May 2020 EnergyWiseSM Tip: Ultraviolet Disinfection

05-May-2020

 By: Energy Efficiency Program Manager Cory Fuehrer

As we continue to adapt to life with COVID-19, I am reminded of a quote from Winston Churchill’s address to the House of Commons six months before Victory in Europe Day, May 8, 1945: "Now this is not the end. It is not even the beginning of the end. But it is, perhaps, the end of the beginning."

  Indeed, a cure for COVID-19 would provide a beginning to an end. Until that time, we practice social distancing, wear facial coverings and try to stay healthy while cleaning and disinfecting frequently touched surfaces and hands. One technology that helps in the ongoing battle is ultraviolet germicidal irradiation.

 Without getting too scientific, ultraviolet is electromagnetic radiation with wavelengths shorter than visible light. Often, three subsets are referred to: UV-A, which is responsible for skin tanning, UV-B, which is primarily responsible for some types of skin cancer and cataracts and UV-C, which is highly effective for decontamination. UV-C destroys the molecular bonds that hold together the RNA and DNA of viruses and other biological material. Yet limited exposure to humans and the spaces they occupy can be managed without adverse effects.

 For more than 40 years, UV-C has been safely and effectively used in medical facilities, wastewater treatment plants and even residential heating and cooling systems. Along with other disinfection protocols that include air filtration and dilution from fresh sources, contaminants are safely and effectively removed with UV-C. However, because overexposure of UV-C can cause severe, sunburn-like reactions to your skin depending on intensity (and much faster than a regular sunburn, the International Commission on Illumination provides recommended amounts, wavelengths and exposures of UV-C needed to safely disinfect a multitude of different viruses and other organic contaminants. (Please beware that UV-C can also quickly damage the retinas of your eyes if direct exposure occurs.)

 Inexpensive consumer products that produce UV-C have been available for many years. Some have excellent and effective applications, especially in combination with other indoor air and water quality solutions. UV Lights for central HVAC systems are installed through the wall of existing ductwork and use 12 to 70 watts of electricity to provide disinfection for your entire home. Plug-in air purifiers that utilize UV-C technology use 80 to 215 watts of energy to offer single room to whole home coverage.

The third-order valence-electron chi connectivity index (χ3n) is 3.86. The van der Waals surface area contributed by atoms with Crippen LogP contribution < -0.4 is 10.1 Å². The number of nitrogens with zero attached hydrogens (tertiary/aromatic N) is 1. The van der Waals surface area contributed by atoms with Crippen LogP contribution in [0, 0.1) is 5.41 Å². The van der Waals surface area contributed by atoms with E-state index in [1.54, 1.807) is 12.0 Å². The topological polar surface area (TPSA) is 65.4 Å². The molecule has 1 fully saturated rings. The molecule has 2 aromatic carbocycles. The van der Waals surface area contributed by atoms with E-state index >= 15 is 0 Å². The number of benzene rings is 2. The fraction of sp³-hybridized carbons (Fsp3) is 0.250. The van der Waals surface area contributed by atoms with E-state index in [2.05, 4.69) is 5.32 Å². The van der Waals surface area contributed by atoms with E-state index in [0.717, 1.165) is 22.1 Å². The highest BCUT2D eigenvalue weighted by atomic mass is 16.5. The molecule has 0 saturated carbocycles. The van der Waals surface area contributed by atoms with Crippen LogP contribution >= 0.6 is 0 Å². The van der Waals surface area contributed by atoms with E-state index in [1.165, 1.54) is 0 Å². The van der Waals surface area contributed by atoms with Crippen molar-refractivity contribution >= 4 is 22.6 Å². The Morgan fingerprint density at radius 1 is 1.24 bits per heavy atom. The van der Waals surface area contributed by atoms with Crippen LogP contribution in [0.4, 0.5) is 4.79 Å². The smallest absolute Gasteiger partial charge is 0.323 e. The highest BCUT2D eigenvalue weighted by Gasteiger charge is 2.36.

But sadly, some vendors of UV-C generating devices misrepresent their products as the best solution to addressing decontamination concerns. With the recent surge of ultraviolet disinfection lights and products on the market, our current crisis is no exception.

 Before spending money on any UV-C technology, consider these points:

 • There are few accepted standards for equipment designed to disinfect with UV-C. As a result, there are many ads and promotions that claim amazing performance with little or no scientific backup.

 • Vendors should be able to cite independent scientific studies documenting the effectiveness of their device. The scientific report should illustrate the actual reduction of test microorganisms using their product over a given time and exposure distance.

• Legitimate manufacturers should be registered with the U.S. Environmental Protection Agency as a pesticide and/or device-producing establishment. You can check their website at: https://www.epa.gov/compliance/national-list-active-epa-registered-foreign-and-domestic-pesticide-andor-device-producing. 

• Determine if the device has built-in UV safety sensors for automatic shutoff. If not, is safe operation totally reliant on the operator?

• Check to see if the device meets NIOSH, UL, IEEE or other related safety standards. 

• Remember that UV disinfection is based on "line-of-sight" between the UV lamp and the target surface. If the UV-C beams are blocked by other objects or shadowed by texture on an uneven surface, satisfactory disinfection may not occur. Consider what and where you will disinfect with the device.

• Some devices also produce ozone as part of their operation. Be sure you understand the human safety concerns associated with this gas before operating.

 Southwest Public Power District, in partnership with Nebraska Public Power District, wants you safe, now, and in the future. That includes helping assess technologies that purify our air and water. For ways to help with the cost of efficiency improvements, visit with Southwest Public Power District or www.nppd.com.

 

 


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